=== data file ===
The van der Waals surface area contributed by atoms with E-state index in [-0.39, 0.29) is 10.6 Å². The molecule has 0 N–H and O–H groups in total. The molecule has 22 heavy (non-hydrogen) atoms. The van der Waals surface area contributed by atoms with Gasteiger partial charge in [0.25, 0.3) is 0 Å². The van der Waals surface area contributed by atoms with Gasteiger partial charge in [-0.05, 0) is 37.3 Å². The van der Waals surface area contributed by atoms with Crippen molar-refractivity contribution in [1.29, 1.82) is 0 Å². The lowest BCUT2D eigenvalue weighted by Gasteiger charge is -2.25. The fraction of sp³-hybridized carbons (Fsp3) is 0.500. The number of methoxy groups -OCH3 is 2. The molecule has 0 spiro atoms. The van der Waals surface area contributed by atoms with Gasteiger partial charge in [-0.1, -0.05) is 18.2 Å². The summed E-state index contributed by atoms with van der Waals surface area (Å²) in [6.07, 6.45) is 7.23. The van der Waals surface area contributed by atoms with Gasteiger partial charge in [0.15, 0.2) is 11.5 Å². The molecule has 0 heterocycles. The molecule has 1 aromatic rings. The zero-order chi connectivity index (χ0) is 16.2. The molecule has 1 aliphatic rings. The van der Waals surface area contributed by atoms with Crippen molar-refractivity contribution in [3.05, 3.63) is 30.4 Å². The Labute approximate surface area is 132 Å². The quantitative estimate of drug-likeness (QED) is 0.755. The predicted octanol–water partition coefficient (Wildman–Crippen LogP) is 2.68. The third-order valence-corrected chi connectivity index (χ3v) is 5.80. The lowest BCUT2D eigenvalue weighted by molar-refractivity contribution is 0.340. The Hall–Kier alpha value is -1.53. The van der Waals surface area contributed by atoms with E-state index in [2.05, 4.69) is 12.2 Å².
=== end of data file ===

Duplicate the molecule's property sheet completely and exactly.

The van der Waals surface area contributed by atoms with E-state index in [-0.39, 0.29) is 10.6 Å². The molecule has 0 N–H and O–H groups in total. The molecule has 22 heavy (non-hydrogen) atoms. The van der Waals surface area contributed by atoms with Gasteiger partial charge in [0.25, 0.3) is 0 Å². The van der Waals surface area contributed by atoms with Gasteiger partial charge in [-0.05, 0) is 37.3 Å². The van der Waals surface area contributed by atoms with Crippen molar-refractivity contribution in [1.29, 1.82) is 0 Å². The lowest BCUT2D eigenvalue weighted by Gasteiger charge is -2.25. The fraction of sp³-hybridized carbons (Fsp3) is 0.500. The number of methoxy groups -OCH3 is 2. The molecule has 0 spiro atoms. The van der Waals surface area contributed by atoms with Gasteiger partial charge in [-0.1, -0.05) is 18.2 Å². The summed E-state index contributed by atoms with van der Waals surface area (Å²) in [6.07, 6.45) is 7.23. The van der Waals surface area contributed by atoms with Gasteiger partial charge in [0.15, 0.2) is 11.5 Å². The molecule has 0 heterocycles. The molecule has 1 aromatic rings. The zero-order chi connectivity index (χ0) is 16.2. The molecule has 1 aliphatic rings. The van der Waals surface area contributed by atoms with Crippen molar-refractivity contribution in [3.05, 3.63) is 30.4 Å². The Labute approximate surface area is 132 Å². The quantitative estimate of drug-likeness (QED) is 0.755. The predicted octanol–water partition coefficient (Wildman–Crippen LogP) is 2.68. The third-order valence-corrected chi connectivity index (χ3v) is 5.80. The lowest BCUT2D eigenvalue weighted by molar-refractivity contribution is 0.340. The Hall–Kier alpha value is -1.53. The van der Waals surface area contributed by atoms with E-state index in [2.05, 4.69) is 12.2 Å².